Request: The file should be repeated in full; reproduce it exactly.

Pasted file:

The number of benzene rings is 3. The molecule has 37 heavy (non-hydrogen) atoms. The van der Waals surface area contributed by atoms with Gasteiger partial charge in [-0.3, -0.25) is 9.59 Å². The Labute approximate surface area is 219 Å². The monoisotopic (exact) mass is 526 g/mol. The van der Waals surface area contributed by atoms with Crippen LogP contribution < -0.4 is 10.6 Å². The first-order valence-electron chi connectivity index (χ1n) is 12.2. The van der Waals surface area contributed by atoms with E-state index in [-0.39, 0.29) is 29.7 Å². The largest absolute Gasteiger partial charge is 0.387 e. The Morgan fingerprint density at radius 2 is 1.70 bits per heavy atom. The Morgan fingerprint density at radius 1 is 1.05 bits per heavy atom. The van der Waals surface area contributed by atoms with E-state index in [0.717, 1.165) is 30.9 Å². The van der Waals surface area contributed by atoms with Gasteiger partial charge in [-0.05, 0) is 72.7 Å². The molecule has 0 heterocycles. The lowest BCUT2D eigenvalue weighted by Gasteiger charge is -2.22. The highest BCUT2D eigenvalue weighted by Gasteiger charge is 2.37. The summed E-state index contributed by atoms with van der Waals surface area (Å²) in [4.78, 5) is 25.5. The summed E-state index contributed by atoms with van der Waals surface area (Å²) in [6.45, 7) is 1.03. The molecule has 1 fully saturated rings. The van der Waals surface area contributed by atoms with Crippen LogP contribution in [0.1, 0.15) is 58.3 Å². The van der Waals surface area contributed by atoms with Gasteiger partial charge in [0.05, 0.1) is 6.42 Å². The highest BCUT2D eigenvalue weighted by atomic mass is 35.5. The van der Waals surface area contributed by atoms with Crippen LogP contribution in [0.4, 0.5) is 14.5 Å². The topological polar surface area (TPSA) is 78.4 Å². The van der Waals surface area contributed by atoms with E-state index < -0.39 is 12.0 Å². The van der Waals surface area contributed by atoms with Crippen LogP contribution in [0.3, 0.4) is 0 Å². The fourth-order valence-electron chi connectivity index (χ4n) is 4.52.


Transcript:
The number of benzene rings is 3. The molecule has 37 heavy (non-hydrogen) atoms. The van der Waals surface area contributed by atoms with Gasteiger partial charge in [-0.3, -0.25) is 9.59 Å². The Labute approximate surface area is 219 Å². The monoisotopic (exact) mass is 526 g/mol. The van der Waals surface area contributed by atoms with Crippen LogP contribution < -0.4 is 10.6 Å². The first-order valence-electron chi connectivity index (χ1n) is 12.2. The van der Waals surface area contributed by atoms with E-state index in [-0.39, 0.29) is 29.7 Å². The largest absolute Gasteiger partial charge is 0.387 e. The Morgan fingerprint density at radius 2 is 1.70 bits per heavy atom. The Morgan fingerprint density at radius 1 is 1.05 bits per heavy atom. The van der Waals surface area contributed by atoms with E-state index in [0.717, 1.165) is 30.9 Å². The van der Waals surface area contributed by atoms with Gasteiger partial charge in [-0.05, 0) is 72.7 Å². The molecule has 0 heterocycles. The lowest BCUT2D eigenvalue weighted by Gasteiger charge is -2.22. The highest BCUT2D eigenvalue weighted by Gasteiger charge is 2.37. The summed E-state index contributed by atoms with van der Waals surface area (Å²) in [4.78, 5) is 25.5. The summed E-state index contributed by atoms with van der Waals surface area (Å²) in [6.45, 7) is 1.03. The molecule has 1 fully saturated rings. The van der Waals surface area contributed by atoms with Crippen LogP contribution in [0.1, 0.15) is 58.3 Å². The van der Waals surface area contributed by atoms with Gasteiger partial charge in [0.05, 0.1) is 6.42 Å². The highest BCUT2D eigenvalue weighted by atomic mass is 35.5. The van der Waals surface area contributed by atoms with Crippen LogP contribution in [0.4, 0.5) is 14.5 Å². The topological polar surface area (TPSA) is 78.4 Å². The van der Waals surface area contributed by atoms with E-state index < -0.39 is 12.0 Å². The van der Waals surface area contributed by atoms with Crippen LogP contribution in [0.3, 0.4) is 0 Å². The fourth-order valence-electron chi connectivity index (χ4n) is 4.52.